“This mail came in from regular reader Beau Ewan. The project is on Maui, but the problem is worldwide:
“A former 5th grade student of mine, Teak McAfee, approached me about wanting to rid Maui’s beaches of cigarette butts, which are a dangerous threat to Maui’s delicate coastal habitat. Together, we’ve been building this website, and Teak wants to continue to lobby for this cause until there is a reduction of cigarette butts on our beaches. Her first course of action is to get as many signatures as possible on her online petition. If you support her cause, please sign the petition and spread the word.”
Here’s Teak’s mission statement: “Maui’s coastline and marine life continue to face alarming destruction from the careless littering of cigarette butts on our prized beaches; especially since the 2006 statewide indoor smoking ban brought smokers out of the restaurants and onto our once pristine beaches. Please help us in saving our exclusive beaches and precious marine creatures that continue to suffer from this growing problem.”
Here’s a link to Teak’s BOMB website: http://www.buttsoffmauisbeaches.com. To sign her petition, go here: http://www.ipetitions.com/petition/buttsoffmauisbeaches/index.html
Some facts about cigarette butts and beaches:
• Cigarette butts are the most littered item in the world.
• Over two billion cigarette butts get tossed everyday. That’s an average of two cigarette butts daily from each of earth’s 1.2 billion smokers.
• At beach cleanups, cigarette butts are the most common form of trash found (typically accounting for one in every five items collected).
• The cigarette filter was designed to trap the toxic chemicals in the cigarette smoke from entering the smoker’s body. When submerged in water, the toxic chemicals trapped in the filter leak out into aquatic ecosystems, threatening the quality of the water and many forms of aquatic life.
• Cigarette butts may seem small, but with an estimated 4.5 trillion butts (worldwide) littered every year, the toxic chemicals add up!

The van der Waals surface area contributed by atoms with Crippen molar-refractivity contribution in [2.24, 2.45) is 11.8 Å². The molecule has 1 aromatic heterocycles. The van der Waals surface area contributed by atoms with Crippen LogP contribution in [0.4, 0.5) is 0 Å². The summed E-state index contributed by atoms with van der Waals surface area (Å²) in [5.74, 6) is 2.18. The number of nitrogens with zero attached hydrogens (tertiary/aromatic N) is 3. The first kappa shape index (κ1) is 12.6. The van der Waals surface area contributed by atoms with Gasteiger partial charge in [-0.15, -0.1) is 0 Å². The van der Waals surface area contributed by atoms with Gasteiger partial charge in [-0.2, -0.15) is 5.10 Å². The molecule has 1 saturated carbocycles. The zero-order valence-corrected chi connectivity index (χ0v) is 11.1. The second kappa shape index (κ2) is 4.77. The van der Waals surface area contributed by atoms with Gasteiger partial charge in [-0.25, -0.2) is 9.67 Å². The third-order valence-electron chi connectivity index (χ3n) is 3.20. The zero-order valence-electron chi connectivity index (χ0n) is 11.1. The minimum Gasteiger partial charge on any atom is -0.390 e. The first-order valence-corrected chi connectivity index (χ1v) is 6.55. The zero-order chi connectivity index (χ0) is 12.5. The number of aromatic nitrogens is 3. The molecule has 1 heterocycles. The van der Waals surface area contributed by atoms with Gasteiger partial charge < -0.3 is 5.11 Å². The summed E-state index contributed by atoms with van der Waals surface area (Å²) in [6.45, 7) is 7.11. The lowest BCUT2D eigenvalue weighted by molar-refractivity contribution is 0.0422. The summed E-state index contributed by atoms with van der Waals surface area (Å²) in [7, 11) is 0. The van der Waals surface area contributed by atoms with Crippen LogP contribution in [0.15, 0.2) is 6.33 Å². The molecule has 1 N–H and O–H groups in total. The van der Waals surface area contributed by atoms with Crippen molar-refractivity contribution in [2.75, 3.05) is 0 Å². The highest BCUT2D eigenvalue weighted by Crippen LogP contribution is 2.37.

• Over 99% of cigarettes are now smoked outside.
• 18% of all litter dropped to the ground is washed into streams, rivers, lakes and the ocean by storm water runoff. Cigarette butts, are little and lightweight and are the first to get carried away into our waterways.
• Studies indicate that since we have enacted indoor smoking bans, more cigarette butts are being tossed directly into the environment. Unfortunately, this means that ecosystems have a higher chance of being affected by cigarette butts. Biologists have found butts in the stomachs of young birds, sea turtles and other marine creatures.
THE DANGEROUS CHEMICALS MARINE CREATURE ARE EXPOSED TO BY DIGESTING CIGARETTE BUTTS INCLUDE:
Benzo[a]pyrene: found in coal tar and cigarette smoke and it is one of the most potent cancer causing chemical in the world.
Arsenic: Deadly poison that causes diarrhea, cramps, anemia, paralysis and malignant skin tumors. It is used in pesticides.
Acetone: It’s one of the active ingredients in nail polish remover.
Lead: Lead poisoning stunts growth, causes vomiting, and causes brain damage.
Formaldehyde: causes cancer, can damage lungs, skin, and digestive systems. Embalmers use it to preserve dead bodies.
Toluene: highly toxic, commonly use as an ingredient in paint thinner.
Butane: highly flammable butane is one of the key components in gasoline.
Cadmium: cause damage to the liver, kidneys and brain, and stays in the body for years.
Ammonia: causes individuals to absorb more nicotine, keeping them hooked on smoking.
Benzene: found in pesticides and gasoline inadvertently”